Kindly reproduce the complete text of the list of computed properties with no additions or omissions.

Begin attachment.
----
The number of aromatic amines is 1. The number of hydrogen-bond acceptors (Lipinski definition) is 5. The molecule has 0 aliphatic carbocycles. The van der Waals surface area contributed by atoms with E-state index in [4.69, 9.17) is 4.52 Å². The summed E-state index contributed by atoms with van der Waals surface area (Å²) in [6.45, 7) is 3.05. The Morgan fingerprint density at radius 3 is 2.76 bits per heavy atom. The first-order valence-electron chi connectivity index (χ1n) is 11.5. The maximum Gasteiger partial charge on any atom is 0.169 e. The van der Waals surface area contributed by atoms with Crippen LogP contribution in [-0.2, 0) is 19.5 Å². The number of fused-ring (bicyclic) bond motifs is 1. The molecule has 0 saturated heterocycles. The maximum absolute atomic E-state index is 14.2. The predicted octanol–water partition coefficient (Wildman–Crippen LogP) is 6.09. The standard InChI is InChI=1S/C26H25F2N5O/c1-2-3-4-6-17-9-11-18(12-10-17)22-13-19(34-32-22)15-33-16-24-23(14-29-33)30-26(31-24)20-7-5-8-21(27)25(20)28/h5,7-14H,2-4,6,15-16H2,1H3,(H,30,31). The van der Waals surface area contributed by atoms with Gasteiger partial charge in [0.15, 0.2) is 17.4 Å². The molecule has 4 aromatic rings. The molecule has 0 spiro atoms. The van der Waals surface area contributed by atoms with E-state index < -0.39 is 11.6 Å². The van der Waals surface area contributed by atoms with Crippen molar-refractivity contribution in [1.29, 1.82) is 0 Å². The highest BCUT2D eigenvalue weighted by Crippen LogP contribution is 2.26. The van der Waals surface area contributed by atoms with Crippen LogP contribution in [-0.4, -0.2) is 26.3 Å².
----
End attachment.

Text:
The number of aromatic amines is 1. The number of hydrogen-bond acceptors (Lipinski definition) is 5. The molecule has 0 aliphatic carbocycles. The van der Waals surface area contributed by atoms with E-state index in [4.69, 9.17) is 4.52 Å². The summed E-state index contributed by atoms with van der Waals surface area (Å²) in [6.45, 7) is 3.05. The Morgan fingerprint density at radius 3 is 2.76 bits per heavy atom. The first-order valence-electron chi connectivity index (χ1n) is 11.5. The maximum Gasteiger partial charge on any atom is 0.169 e. The van der Waals surface area contributed by atoms with Crippen LogP contribution in [-0.2, 0) is 19.5 Å². The number of fused-ring (bicyclic) bond motifs is 1. The molecule has 0 saturated heterocycles. The maximum absolute atomic E-state index is 14.2. The predicted octanol–water partition coefficient (Wildman–Crippen LogP) is 6.09. The standard InChI is InChI=1S/C26H25F2N5O/c1-2-3-4-6-17-9-11-18(12-10-17)22-13-19(34-32-22)15-33-16-24-23(14-29-33)30-26(31-24)20-7-5-8-21(27)25(20)28/h5,7-14H,2-4,6,15-16H2,1H3,(H,30,31). The van der Waals surface area contributed by atoms with Gasteiger partial charge in [0.15, 0.2) is 17.4 Å². The molecule has 4 aromatic rings. The molecule has 0 spiro atoms. The van der Waals surface area contributed by atoms with E-state index < -0.39 is 11.6 Å². The van der Waals surface area contributed by atoms with Crippen molar-refractivity contribution in [1.29, 1.82) is 0 Å². The highest BCUT2D eigenvalue weighted by Crippen LogP contribution is 2.26. The van der Waals surface area contributed by atoms with Crippen LogP contribution in [-0.4, -0.2) is 26.3 Å².